Difference between Pasteurization and Sterilization

Key Difference: Pasteurization is the process of heating food, specifically liquids, to a specific temperature to slow microbial growth in the food. Sterilization refers to the process of eliminating all forms of bacteria from any product.

Pasteurization and sterilization are common terms that are heard in the fast moving consumer goods (FMCG) industry. These terms refer to processes that are used to increase the shelf life of a particular product, most commonly liquids. Both processes are responsible for eliminating bacteria from the food that causes the food to become contaminated. Although both processes seem to perform the same function, they are different from each other in multiple ways.

Pasteurization is the process of heating food, specifically liquids, to a specific temperature to slow microbial growth in the food. Pasteurization requires rapidly heating the liquid to a specific temperature for a specified time, followed by rapid cooling and then sealing. This process kills the heat susceptible organisms and their spores. Pasteurization is named after microbiologist Louis Pasteur, inventor of the process. Pasteur initially invented the process to keep wine and beer from going sour; however, this process is now used very commonly for milk. Notice, the milk cartons saying pasteurized or homogenized on the cover.

When pasteurizing a liquid, the said liquid is heated to below the boiling temperature and then rapidly cooled. For example, milk would be heated at the temperature of 145°F (63°C) for 30 minutes. There are two types of heating processes used for milk under pasteurization: High-temperature, short-time (HTST) and Ultra-high temperature processing (UHT). In HTST, milk is passed through metal pipes that is surrounded by hot water and heated to 72°C (161°F) for 15 seconds. The milk is then cooled and sealed. In UHT, milk is maintained at a temperature of 138°C (280°F) for a minimum of two seconds. The HSTH process provides milk with a refrigerated shelf life of two to three weeks, while UHT allows milks to last longer, approximately two to three months.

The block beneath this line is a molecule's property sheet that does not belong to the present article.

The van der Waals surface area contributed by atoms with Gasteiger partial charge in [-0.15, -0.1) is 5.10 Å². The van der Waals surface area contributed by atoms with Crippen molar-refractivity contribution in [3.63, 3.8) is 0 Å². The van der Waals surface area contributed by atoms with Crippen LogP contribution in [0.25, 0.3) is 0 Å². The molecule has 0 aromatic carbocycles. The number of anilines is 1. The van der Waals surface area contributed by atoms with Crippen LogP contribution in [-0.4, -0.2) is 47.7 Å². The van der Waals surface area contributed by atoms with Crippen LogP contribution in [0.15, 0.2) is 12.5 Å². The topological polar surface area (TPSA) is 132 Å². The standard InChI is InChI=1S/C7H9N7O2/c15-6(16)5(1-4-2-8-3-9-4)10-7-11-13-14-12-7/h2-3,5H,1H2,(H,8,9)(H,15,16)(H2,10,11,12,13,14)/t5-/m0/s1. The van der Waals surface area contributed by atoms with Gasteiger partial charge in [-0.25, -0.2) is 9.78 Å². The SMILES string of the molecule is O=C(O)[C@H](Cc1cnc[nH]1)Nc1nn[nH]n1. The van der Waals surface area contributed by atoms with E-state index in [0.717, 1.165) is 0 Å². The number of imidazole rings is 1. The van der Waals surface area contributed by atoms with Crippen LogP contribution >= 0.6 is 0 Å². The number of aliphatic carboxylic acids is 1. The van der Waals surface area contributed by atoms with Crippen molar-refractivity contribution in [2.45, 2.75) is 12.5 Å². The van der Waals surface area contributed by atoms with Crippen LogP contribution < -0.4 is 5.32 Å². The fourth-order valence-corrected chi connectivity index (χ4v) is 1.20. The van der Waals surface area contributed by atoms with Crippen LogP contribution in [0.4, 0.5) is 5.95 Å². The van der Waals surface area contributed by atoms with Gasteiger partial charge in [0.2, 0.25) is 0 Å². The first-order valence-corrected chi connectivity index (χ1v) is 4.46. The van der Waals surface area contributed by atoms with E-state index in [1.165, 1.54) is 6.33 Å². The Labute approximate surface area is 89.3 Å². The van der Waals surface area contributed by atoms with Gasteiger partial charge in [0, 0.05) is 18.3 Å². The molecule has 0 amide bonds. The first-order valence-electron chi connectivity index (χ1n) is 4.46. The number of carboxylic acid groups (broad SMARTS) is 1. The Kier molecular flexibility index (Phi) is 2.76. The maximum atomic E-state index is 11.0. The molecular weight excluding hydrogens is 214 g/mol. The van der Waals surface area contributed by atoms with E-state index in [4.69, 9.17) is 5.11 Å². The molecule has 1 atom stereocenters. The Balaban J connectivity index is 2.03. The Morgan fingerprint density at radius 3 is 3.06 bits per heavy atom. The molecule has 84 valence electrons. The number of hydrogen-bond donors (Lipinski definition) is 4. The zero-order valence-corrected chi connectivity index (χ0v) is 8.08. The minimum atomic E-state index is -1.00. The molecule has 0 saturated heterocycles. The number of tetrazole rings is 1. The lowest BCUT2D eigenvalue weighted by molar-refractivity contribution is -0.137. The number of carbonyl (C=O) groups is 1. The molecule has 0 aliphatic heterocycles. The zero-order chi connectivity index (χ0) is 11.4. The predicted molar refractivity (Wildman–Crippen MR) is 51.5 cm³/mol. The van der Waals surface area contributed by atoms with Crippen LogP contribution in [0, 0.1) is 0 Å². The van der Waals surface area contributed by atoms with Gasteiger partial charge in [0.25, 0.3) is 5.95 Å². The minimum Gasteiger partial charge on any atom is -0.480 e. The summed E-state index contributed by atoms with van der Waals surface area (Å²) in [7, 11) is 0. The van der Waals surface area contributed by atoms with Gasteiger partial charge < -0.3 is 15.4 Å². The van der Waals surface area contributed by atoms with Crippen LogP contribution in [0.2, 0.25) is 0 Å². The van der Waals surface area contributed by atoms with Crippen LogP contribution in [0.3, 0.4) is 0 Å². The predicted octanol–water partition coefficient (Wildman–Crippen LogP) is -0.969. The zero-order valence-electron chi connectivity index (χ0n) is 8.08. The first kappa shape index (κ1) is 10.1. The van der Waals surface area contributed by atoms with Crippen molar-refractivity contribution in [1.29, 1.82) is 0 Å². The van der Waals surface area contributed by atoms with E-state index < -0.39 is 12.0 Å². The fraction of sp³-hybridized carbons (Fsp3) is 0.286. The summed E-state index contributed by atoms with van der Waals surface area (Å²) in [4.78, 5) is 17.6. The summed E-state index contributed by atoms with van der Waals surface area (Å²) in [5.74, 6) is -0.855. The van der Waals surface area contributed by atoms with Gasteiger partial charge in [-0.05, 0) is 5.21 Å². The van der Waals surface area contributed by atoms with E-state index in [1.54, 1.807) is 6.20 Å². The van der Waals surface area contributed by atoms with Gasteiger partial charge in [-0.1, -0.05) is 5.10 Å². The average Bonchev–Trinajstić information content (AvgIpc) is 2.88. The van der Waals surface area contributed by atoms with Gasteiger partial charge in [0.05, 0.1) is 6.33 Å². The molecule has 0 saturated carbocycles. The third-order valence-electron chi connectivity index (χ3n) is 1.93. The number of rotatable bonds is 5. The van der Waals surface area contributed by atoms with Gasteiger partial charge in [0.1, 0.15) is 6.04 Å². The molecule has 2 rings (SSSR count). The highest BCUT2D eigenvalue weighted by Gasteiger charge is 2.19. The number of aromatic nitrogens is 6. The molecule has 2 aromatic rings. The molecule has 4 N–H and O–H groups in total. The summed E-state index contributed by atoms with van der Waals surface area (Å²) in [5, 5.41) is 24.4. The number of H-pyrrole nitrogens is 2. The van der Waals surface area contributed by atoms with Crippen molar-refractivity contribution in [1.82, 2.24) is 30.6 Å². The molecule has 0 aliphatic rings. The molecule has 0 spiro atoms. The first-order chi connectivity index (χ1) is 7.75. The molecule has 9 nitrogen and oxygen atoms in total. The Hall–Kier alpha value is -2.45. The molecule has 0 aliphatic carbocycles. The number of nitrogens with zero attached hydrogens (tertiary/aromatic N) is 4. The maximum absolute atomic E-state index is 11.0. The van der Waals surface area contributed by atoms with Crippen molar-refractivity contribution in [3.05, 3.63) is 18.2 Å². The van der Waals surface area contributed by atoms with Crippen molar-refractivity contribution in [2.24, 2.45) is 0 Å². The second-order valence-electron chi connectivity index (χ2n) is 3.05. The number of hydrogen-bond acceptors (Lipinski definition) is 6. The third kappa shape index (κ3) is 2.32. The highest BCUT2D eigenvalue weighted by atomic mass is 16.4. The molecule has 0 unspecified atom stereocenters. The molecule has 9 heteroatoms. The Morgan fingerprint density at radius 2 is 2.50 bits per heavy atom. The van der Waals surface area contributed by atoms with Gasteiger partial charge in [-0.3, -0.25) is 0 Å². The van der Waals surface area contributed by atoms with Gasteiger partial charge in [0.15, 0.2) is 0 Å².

Sterilization refers to the process of eliminating all forms of bacteria from any product. Sterilization is not limited to only liquids but can also refer to solid surfaces, fluids, medications, etc. The process of sterilization kills all forms of microbial life, including fungi, spores, viruses and bacteria. Sterilization is done using various methods such as applying heat, irradiation, chemicals and applying high pressure. Sterilization can be dated back to Nicolas Appert, who is also credited with discovering the process of preservation of food.

Appert would cook food to a high temperature, cool it and then sealed the food in air tight bottles that allowed the food to be preserved for long periods of time without spoiling This process was later adapted for canned foods. In order to sterilize milk, it would be heated to a high temperature that would kill all the bacteria present in the milk. Once all the bacteria are killed, the milk is then sealed in air tight containers and cartons. Sterilization allows food and liquids to be preserved for long periods of time; however, it can also eliminate any beneficial bacteria that may be present in the food as well. Additionally, the process also changes the taste of the food. Sterilization is commonly used in medical fields to keep the bacteria or viruses from spreading and contaminating everything.

Comparison between Pasteurization and Sterilization:

 

Pasteurization

Sterilization

Definition

Pasteurization is the process of heating liquid to a specific temperature for a specific time period to reduce microbial growth.

Sterilization is the process of eliminating all bacterial growth from various different objects.

Process

Heat liquid to a set temperature below boiling point and then cool quickly

Heat or chemicals used to kill all various types of bacteria

Different types

High-temperature, short-time (HTST) and Ultra-high temperature processing (UHT)

Applying heat, irradiation, chemicals and applying high pressure

Taste

Taste of the food remains the same

Alters the taste of the food

Eliminates

Some microbial bacteria that stops growth

All various types of microbial growth including bacteria, fungi, viruses

Uses

Liquids, Food

Food, Medical, Cleaning,

Image Courtesy: awakeandliving.com, blog.friendseat.com

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Comments

You didn't mention about shelf Life

Fantastic ! Easy to understand

Kitchen sinks and kitchen faucets are among the many things you can find online.

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